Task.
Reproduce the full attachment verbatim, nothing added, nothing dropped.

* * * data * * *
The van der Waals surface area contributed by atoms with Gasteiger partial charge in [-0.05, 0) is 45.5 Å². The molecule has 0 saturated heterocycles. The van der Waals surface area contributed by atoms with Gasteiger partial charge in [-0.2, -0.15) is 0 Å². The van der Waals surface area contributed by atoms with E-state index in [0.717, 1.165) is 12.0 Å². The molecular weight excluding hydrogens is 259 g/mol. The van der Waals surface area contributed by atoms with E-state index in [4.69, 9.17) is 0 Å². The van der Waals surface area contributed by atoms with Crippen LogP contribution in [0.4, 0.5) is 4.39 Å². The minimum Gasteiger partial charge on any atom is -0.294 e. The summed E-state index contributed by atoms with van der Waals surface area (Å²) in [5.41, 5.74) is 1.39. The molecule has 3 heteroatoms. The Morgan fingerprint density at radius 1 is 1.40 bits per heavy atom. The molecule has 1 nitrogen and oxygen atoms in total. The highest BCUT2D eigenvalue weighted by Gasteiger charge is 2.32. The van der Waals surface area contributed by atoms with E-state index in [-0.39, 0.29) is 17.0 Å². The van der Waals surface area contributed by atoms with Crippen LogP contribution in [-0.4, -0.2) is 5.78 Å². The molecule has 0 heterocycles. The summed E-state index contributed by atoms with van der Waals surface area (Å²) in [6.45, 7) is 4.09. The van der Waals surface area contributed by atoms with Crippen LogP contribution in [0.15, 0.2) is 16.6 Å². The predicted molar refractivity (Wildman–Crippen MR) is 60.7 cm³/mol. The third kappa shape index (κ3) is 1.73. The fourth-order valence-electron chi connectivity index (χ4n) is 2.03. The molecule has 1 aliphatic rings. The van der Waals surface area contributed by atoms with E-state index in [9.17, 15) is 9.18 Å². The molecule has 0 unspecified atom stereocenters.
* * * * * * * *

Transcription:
The van der Waals surface area contributed by atoms with Gasteiger partial charge in [-0.05, 0) is 45.5 Å². The molecule has 0 saturated heterocycles. The van der Waals surface area contributed by atoms with Gasteiger partial charge in [-0.2, -0.15) is 0 Å². The van der Waals surface area contributed by atoms with E-state index in [0.717, 1.165) is 12.0 Å². The molecular weight excluding hydrogens is 259 g/mol. The van der Waals surface area contributed by atoms with E-state index in [4.69, 9.17) is 0 Å². The van der Waals surface area contributed by atoms with Crippen LogP contribution in [0.4, 0.5) is 4.39 Å². The minimum Gasteiger partial charge on any atom is -0.294 e. The summed E-state index contributed by atoms with van der Waals surface area (Å²) in [5.41, 5.74) is 1.39. The molecule has 3 heteroatoms. The Morgan fingerprint density at radius 1 is 1.40 bits per heavy atom. The molecule has 1 nitrogen and oxygen atoms in total. The highest BCUT2D eigenvalue weighted by Gasteiger charge is 2.32. The van der Waals surface area contributed by atoms with E-state index in [-0.39, 0.29) is 17.0 Å². The van der Waals surface area contributed by atoms with Crippen LogP contribution in [-0.4, -0.2) is 5.78 Å². The molecule has 0 heterocycles. The summed E-state index contributed by atoms with van der Waals surface area (Å²) in [6.45, 7) is 4.09. The van der Waals surface area contributed by atoms with Crippen LogP contribution in [0.15, 0.2) is 16.6 Å². The predicted molar refractivity (Wildman–Crippen MR) is 60.7 cm³/mol. The third kappa shape index (κ3) is 1.73. The fourth-order valence-electron chi connectivity index (χ4n) is 2.03. The molecule has 1 aliphatic rings. The van der Waals surface area contributed by atoms with E-state index in [9.17, 15) is 9.18 Å². The molecule has 0 unspecified atom stereocenters.